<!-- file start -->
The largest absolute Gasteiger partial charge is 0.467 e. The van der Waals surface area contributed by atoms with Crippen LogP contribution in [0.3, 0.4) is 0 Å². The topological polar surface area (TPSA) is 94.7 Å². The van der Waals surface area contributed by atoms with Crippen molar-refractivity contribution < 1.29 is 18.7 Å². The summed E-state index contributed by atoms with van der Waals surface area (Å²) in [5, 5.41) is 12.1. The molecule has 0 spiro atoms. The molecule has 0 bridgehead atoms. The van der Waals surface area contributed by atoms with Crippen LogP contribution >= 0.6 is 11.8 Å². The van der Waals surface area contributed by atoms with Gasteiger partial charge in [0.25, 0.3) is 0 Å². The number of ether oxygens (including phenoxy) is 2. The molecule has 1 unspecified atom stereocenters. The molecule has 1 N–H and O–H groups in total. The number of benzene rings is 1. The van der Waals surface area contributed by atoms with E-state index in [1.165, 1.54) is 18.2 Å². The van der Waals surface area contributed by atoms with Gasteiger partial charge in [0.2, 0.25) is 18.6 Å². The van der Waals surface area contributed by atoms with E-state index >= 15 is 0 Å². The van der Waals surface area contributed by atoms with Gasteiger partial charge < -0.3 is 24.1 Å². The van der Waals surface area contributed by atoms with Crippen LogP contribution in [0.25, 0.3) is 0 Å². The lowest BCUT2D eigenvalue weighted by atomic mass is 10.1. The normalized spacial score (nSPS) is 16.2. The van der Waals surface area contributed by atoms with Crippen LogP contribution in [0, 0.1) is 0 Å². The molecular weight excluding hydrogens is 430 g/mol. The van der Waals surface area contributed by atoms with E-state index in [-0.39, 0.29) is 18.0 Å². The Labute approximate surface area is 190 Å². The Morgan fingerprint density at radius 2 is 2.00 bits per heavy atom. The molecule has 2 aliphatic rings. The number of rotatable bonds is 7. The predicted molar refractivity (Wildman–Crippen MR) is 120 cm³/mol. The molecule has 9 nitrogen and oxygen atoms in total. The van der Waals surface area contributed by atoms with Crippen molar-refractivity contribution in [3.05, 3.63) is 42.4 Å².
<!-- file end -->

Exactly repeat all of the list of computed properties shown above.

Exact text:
The largest absolute Gasteiger partial charge is 0.467 e. The van der Waals surface area contributed by atoms with Crippen LogP contribution in [0.3, 0.4) is 0 Å². The topological polar surface area (TPSA) is 94.7 Å². The van der Waals surface area contributed by atoms with Crippen molar-refractivity contribution < 1.29 is 18.7 Å². The summed E-state index contributed by atoms with van der Waals surface area (Å²) in [5, 5.41) is 12.1. The molecule has 0 spiro atoms. The molecule has 0 bridgehead atoms. The van der Waals surface area contributed by atoms with Crippen LogP contribution >= 0.6 is 11.8 Å². The van der Waals surface area contributed by atoms with Gasteiger partial charge in [0.25, 0.3) is 0 Å². The number of ether oxygens (including phenoxy) is 2. The molecule has 1 unspecified atom stereocenters. The molecule has 1 N–H and O–H groups in total. The number of benzene rings is 1. The van der Waals surface area contributed by atoms with E-state index in [1.165, 1.54) is 18.2 Å². The van der Waals surface area contributed by atoms with Gasteiger partial charge in [0.2, 0.25) is 18.6 Å². The van der Waals surface area contributed by atoms with E-state index >= 15 is 0 Å². The van der Waals surface area contributed by atoms with Gasteiger partial charge < -0.3 is 24.1 Å². The van der Waals surface area contributed by atoms with Crippen LogP contribution in [0.25, 0.3) is 0 Å². The lowest BCUT2D eigenvalue weighted by atomic mass is 10.1. The normalized spacial score (nSPS) is 16.2. The van der Waals surface area contributed by atoms with Crippen LogP contribution in [0, 0.1) is 0 Å². The molecular weight excluding hydrogens is 430 g/mol. The van der Waals surface area contributed by atoms with E-state index in [-0.39, 0.29) is 18.0 Å². The Labute approximate surface area is 190 Å². The Morgan fingerprint density at radius 2 is 2.00 bits per heavy atom. The molecule has 2 aliphatic rings. The number of rotatable bonds is 7. The predicted molar refractivity (Wildman–Crippen MR) is 120 cm³/mol. The molecule has 9 nitrogen and oxygen atoms in total. The van der Waals surface area contributed by atoms with Crippen molar-refractivity contribution in [3.05, 3.63) is 42.4 Å².